Silverlight for Developers (Part II)
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In Case You’ve Just Tuned In…
In my previous post, I talked about Visual Studio vs. Expression Blend, styles, and templates. In this post I’ll talk about databinding.
The Ties That Bind
As with WPF, databinding is an incredibly powerful feature of Silverlight. The ability to declare a relationship between properties of an element and the properties of an object is amazing. You can bind the properties of Silverlight controls to any CLR object’s public properties, but it will be a one-time binding only. Ideally, you’d probably like it if a Label would update when its associated property changes. In order to get dynamic binding, you need to be able to alert the controls when the value changes. Fortunately, you can do this without even tying your object to Silverlight itself.
Enter the System.ComponentModel.INotifyPropertyChanged interface. This interface signals to consumers that this object raises the NotifyPropertyChanged event whenever a public property’s value changes. This event simply references the sender (the object itself) and a strong representation of the property name. In every property’s setter method you can raise the event. WPF will automatically subscribe to any objects that implement this interface. It will bind to an object without the interface – it will just be one-time.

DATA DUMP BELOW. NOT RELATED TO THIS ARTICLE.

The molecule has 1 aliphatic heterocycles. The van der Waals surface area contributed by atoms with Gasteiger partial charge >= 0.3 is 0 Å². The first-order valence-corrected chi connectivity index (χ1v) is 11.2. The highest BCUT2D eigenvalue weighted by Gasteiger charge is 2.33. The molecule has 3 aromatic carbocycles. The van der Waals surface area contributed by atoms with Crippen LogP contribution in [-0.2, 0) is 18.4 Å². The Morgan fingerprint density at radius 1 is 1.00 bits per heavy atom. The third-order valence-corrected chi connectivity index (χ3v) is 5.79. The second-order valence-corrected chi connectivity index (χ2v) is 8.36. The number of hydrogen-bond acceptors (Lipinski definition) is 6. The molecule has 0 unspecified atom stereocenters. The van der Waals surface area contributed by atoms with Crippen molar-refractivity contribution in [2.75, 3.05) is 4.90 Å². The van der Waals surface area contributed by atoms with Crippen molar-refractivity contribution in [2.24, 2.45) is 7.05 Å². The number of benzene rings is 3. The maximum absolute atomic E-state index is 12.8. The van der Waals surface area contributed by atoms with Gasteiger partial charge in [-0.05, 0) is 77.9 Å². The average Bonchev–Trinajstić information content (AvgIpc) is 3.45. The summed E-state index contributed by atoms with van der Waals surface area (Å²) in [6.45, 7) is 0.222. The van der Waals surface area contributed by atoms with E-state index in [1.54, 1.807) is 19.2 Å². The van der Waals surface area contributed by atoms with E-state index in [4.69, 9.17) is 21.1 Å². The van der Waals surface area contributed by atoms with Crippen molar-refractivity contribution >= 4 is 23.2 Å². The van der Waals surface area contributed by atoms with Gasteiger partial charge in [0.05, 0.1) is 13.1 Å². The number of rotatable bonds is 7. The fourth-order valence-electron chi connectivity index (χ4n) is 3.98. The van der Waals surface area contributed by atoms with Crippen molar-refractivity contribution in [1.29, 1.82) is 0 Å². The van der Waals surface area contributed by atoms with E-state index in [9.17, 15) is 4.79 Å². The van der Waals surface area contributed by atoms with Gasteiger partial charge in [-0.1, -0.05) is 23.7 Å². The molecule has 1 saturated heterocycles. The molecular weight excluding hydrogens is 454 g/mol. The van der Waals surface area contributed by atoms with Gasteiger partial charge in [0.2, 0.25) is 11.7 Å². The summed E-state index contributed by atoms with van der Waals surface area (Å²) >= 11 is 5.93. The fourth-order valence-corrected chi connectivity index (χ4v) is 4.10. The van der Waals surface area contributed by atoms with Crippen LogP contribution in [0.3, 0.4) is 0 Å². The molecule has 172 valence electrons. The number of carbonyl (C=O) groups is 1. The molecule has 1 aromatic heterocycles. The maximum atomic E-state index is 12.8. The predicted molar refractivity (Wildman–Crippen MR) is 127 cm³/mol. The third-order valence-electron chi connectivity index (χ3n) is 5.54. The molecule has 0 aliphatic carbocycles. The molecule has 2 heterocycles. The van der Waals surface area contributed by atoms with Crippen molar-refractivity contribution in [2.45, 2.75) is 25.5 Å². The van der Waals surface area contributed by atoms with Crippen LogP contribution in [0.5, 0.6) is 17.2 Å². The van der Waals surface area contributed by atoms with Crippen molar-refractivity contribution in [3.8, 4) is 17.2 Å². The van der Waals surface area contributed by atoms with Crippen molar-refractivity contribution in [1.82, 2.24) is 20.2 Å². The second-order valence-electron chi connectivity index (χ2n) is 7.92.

If you have a collection of objects, you may want elements like ListBoxes or ComboBoxes to reflect changes to the collection’s elements. For this purpose, use the ObservableCollection class as the base. This is like using the List class, but it automatically raises events for added and removed elements. Coupled with INotifyPropertyChanged, your UI can be completely responsive to object changes.
You will also hear about Dependency Properties. These are a special type of property that are used for UI elements. In this case, properties are accompanied by DependencyProperty objects that can be passed around to refer to a property without using reflection. These property values are potentially dependent on the values of other objects, such as size which can be affected by scaling, rotation, and layout. This is a somewhat more advanced topic to understand, although implementing them is pretty straight-forward.
Taking it in Context
Once you have an object or collection for binding, you don’t actually need to explicitly bind that object to every field. For example, if you have fields for name, address, and city, you’ll need to set a binding for each to the Name property, Address property, and City property, but the question of the source object is settled by using the DataContext property of a parent. Data context works as a hierarchy. When an element is bound to a field name, like Address, it has no idea of where it will find that data except to check its DataContext. If no object is set there, it will check the context of its containing object, and so on up the chain. This makes for a very powerful arrangement that makes it easy to move UI elements around or even pull them out to a new user control with minimal rework.
To Be Continued
In my next post, I’ll talk about how you can write code to perform special tasks, while keeping your code-behind work to a minimum…
Published at DZone with permission of Arian Kulp. See the original article here.
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